$ </dev/urandom tr -dc [:graph:] | tr -d "Il10Oo\\\"'" | head -c 25; echo 8pG;gqA@_s<]K>E,z?hXW+D&h
Let’s break it down!
- Provides a stream of pseudorandom characters.
tr -dc [:graph:]
- Filters out all characters that are not graphical (printable).
tr -d "Il10Oo\\\"'"
- Filters out all characters that are similar in shape.
- Also filters out quotes and backslashes, as they might introduce problems when you copy/paste it into a command.
head -c 25
- Output the first 25 characters.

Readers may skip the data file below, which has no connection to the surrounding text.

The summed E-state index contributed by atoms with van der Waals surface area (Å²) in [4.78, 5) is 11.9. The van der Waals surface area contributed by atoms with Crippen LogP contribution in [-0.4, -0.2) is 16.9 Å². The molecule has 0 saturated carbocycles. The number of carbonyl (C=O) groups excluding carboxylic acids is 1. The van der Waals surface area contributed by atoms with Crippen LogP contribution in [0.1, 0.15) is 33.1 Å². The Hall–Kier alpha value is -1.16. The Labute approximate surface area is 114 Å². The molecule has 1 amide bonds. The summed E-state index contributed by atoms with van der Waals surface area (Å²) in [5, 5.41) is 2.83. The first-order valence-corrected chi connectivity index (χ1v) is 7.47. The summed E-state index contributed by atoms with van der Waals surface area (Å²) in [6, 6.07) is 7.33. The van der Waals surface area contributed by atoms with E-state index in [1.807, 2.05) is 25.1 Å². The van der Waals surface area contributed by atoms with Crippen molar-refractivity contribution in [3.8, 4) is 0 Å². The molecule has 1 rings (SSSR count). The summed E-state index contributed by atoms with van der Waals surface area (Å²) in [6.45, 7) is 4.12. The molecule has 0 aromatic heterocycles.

- Syntactic sugar. It appends a newline character, outputting the password to its own line, thereby making it easier to copy/paste.
That’s it! To increase the password length (and thus security), adjust the “25.” To simplify execution, paste it into a bash function or bash alias.
The only caveat is that randomness–or pseudorandomness–is based on
/dev/urandom, which requires that a system be able to generate enough entropy. On personal computers, this shouldn’t be a problem.